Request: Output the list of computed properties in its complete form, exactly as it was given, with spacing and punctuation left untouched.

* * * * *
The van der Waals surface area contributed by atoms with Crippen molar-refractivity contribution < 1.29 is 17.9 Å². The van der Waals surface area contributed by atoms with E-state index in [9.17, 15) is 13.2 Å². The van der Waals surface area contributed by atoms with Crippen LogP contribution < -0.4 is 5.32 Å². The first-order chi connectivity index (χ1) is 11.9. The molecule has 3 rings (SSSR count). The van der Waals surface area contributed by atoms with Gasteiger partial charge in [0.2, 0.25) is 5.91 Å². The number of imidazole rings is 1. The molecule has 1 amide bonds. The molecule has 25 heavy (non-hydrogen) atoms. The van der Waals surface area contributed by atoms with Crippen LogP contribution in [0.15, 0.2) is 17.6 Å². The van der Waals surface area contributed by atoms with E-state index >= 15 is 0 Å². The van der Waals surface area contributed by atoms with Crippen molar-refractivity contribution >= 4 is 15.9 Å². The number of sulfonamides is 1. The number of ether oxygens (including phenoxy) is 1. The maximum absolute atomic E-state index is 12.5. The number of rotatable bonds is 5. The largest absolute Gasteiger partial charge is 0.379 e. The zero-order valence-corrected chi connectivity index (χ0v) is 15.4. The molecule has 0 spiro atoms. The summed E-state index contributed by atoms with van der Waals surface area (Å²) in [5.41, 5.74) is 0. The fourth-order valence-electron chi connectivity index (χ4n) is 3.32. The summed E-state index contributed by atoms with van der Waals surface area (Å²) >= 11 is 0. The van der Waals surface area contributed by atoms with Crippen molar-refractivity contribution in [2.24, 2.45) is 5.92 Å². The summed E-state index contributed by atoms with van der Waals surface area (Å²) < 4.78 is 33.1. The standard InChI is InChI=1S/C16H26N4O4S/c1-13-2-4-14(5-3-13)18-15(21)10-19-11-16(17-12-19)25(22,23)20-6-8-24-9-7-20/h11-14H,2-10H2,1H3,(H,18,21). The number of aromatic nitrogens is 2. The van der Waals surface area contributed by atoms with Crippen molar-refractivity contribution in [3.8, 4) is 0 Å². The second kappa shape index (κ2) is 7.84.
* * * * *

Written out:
The van der Waals surface area contributed by atoms with Crippen molar-refractivity contribution < 1.29 is 17.9 Å². The van der Waals surface area contributed by atoms with E-state index in [9.17, 15) is 13.2 Å². The van der Waals surface area contributed by atoms with Crippen LogP contribution < -0.4 is 5.32 Å². The first-order chi connectivity index (χ1) is 11.9. The molecule has 3 rings (SSSR count). The van der Waals surface area contributed by atoms with Gasteiger partial charge in [0.2, 0.25) is 5.91 Å². The number of imidazole rings is 1. The molecule has 1 amide bonds. The molecule has 25 heavy (non-hydrogen) atoms. The van der Waals surface area contributed by atoms with Crippen LogP contribution in [0.15, 0.2) is 17.6 Å². The van der Waals surface area contributed by atoms with E-state index >= 15 is 0 Å². The van der Waals surface area contributed by atoms with Crippen molar-refractivity contribution >= 4 is 15.9 Å². The number of sulfonamides is 1. The number of ether oxygens (including phenoxy) is 1. The maximum absolute atomic E-state index is 12.5. The number of rotatable bonds is 5. The largest absolute Gasteiger partial charge is 0.379 e. The zero-order valence-corrected chi connectivity index (χ0v) is 15.4. The molecule has 0 spiro atoms. The summed E-state index contributed by atoms with van der Waals surface area (Å²) in [5.41, 5.74) is 0. The fourth-order valence-electron chi connectivity index (χ4n) is 3.32. The summed E-state index contributed by atoms with van der Waals surface area (Å²) >= 11 is 0. The van der Waals surface area contributed by atoms with Crippen molar-refractivity contribution in [2.24, 2.45) is 5.92 Å². The summed E-state index contributed by atoms with van der Waals surface area (Å²) < 4.78 is 33.1. The standard InChI is InChI=1S/C16H26N4O4S/c1-13-2-4-14(5-3-13)18-15(21)10-19-11-16(17-12-19)25(22,23)20-6-8-24-9-7-20/h11-14H,2-10H2,1H3,(H,18,21). The number of aromatic nitrogens is 2. The van der Waals surface area contributed by atoms with Crippen molar-refractivity contribution in [3.8, 4) is 0 Å². The second kappa shape index (κ2) is 7.84.